The first unicorn is the hardest
By Adrian Garcia-Aranyos
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About the author of this op-ed:
Endeavor is a leading global community of high-impact entrepreneurs. Cumulatively, Endeavor entrepreneurs have created more than 4M jobs, raised $60B in equity funding, and generated more than $50B in revenue.
Prior to that Adrian held several executive roles at J.P. Morgan Chase & Co; The Economist Newspaper Group; and CM Capital Markets.
A different breed
Over the past two decades, Endeavor has supported founders from over 30+ countries. We’ve seen the rise and flourishing of new startup ecosystems around the globe. As I’ll explain later through our “Multiplier Effect” theory, an ecosystem’s takeoff often starts with a couple of brave souls.
An ecosystem’s first unicorn, such as Rappi in Colombia, or first major exit, such as Paystack in Nigeria, is often if not always the hardest. By definition, an ecosystem has a terribly hard time attracting local and international investors if it has no exit to show for. And, logically, a newborn ecosystem has no exits to show for.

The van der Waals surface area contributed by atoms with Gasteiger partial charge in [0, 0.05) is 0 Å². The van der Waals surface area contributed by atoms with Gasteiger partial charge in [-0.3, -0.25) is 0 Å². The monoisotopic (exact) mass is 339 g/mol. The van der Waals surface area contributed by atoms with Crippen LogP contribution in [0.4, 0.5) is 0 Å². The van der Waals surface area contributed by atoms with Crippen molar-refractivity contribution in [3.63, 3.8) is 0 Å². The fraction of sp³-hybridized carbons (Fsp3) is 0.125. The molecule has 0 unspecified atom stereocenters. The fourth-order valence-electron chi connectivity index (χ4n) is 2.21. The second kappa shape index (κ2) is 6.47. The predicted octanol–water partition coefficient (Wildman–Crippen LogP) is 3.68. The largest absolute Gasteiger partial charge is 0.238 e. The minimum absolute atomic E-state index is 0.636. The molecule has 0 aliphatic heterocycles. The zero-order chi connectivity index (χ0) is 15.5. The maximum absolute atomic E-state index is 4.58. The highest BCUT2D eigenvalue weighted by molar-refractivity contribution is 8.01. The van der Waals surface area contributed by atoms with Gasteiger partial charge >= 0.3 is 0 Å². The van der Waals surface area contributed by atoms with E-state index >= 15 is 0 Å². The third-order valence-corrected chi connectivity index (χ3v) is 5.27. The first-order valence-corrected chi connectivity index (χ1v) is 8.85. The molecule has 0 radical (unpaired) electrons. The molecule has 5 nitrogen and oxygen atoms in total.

This is akin to a cold start problem. One that requires truly exceptional entrepreneurs to resist the siren call of launching their company in a more developed ecosystem. I’ve found this type of founder, the ecosystem’s first generation, to be truly inhabited by their company’s mission. When funding and support are absent, conviction and grit take their place. These founders aren’t in it for the money: the odds of success are simply too low.